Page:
P-code (was: Re: Another weekend haul story

From: A.R. Duell <ard12_at_eng.cam.ac.uk>
Date: Wed May 28 08:49:11 1997

[p-code, etc]

> It was to be a machine-independent interpreted pseudo-machine code
> (hmmm...), much
> the same as Java is today. I remember versions of the P-code
> intepreter for IBM-PC and Apple II, as well as TI. (There were also
> versions for non-consumer machines such as Teraks)

There was also a thing called a Sage II (anyone else remember them) that
was a single-board 68000-based computer. The standard OS on that was the
p-system, although I am told that CP/M-68K was also available at some

The Sage II was a nice machine to repair - one big flat board instantly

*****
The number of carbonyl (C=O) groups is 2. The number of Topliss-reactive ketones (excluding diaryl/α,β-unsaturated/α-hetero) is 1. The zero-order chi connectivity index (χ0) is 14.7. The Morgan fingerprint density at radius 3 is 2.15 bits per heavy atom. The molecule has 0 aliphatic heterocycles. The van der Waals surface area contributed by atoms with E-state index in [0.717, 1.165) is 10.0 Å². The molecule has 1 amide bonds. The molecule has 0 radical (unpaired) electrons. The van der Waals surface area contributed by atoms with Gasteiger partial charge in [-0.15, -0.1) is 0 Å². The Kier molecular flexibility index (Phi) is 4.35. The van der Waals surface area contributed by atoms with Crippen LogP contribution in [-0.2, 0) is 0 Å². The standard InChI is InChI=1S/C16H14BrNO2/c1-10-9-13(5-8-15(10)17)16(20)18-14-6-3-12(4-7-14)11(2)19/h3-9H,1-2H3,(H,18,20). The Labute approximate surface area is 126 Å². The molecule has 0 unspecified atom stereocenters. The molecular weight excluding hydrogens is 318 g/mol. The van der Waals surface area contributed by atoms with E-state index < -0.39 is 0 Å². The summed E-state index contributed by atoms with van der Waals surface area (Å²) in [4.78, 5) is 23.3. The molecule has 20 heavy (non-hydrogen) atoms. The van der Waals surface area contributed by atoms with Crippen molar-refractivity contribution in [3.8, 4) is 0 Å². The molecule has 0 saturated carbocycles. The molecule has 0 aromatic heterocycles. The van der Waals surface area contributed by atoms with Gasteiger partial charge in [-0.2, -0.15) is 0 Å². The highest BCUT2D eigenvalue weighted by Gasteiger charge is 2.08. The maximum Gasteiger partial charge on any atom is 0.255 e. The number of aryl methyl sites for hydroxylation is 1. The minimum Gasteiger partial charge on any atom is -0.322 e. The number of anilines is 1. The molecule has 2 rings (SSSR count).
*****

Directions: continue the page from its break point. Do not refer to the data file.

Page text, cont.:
visible when you pulled the cover, all chips in sockets, and the
schematics in the user manual. They don't make 'em like that any more :-).
It was a fairly standard design - 68000 + 512K RAM + floppy controller
(Western Digital I think) + 2 serial ports + 8255 parallel port + GPIB +
glue logic.

Also, the first PERQ microcode implemented something called 'Q-code' which
was (I believe) an enhanced p-code - enhanced with things like raster-op
(bitblit) instructions. PERQ, of course, stood for 'Pascal Evaluation Real
Quick', and the machine was (in part) designed to run p-code - there's a
256-way branch operation to make it easy to do an instruction dispatch on
a bytecode.

A few months ago, there was a comment doing the rounds between a few
serious PERQ-fanatics that the PERQ should be renamed the 'jerq' (Java...)
and was essentially sold 17 years too early.

The gates in my computer are AND,OR and NOT, not Bill
Received on Wed May 28 1997 - 08:49:11 BST

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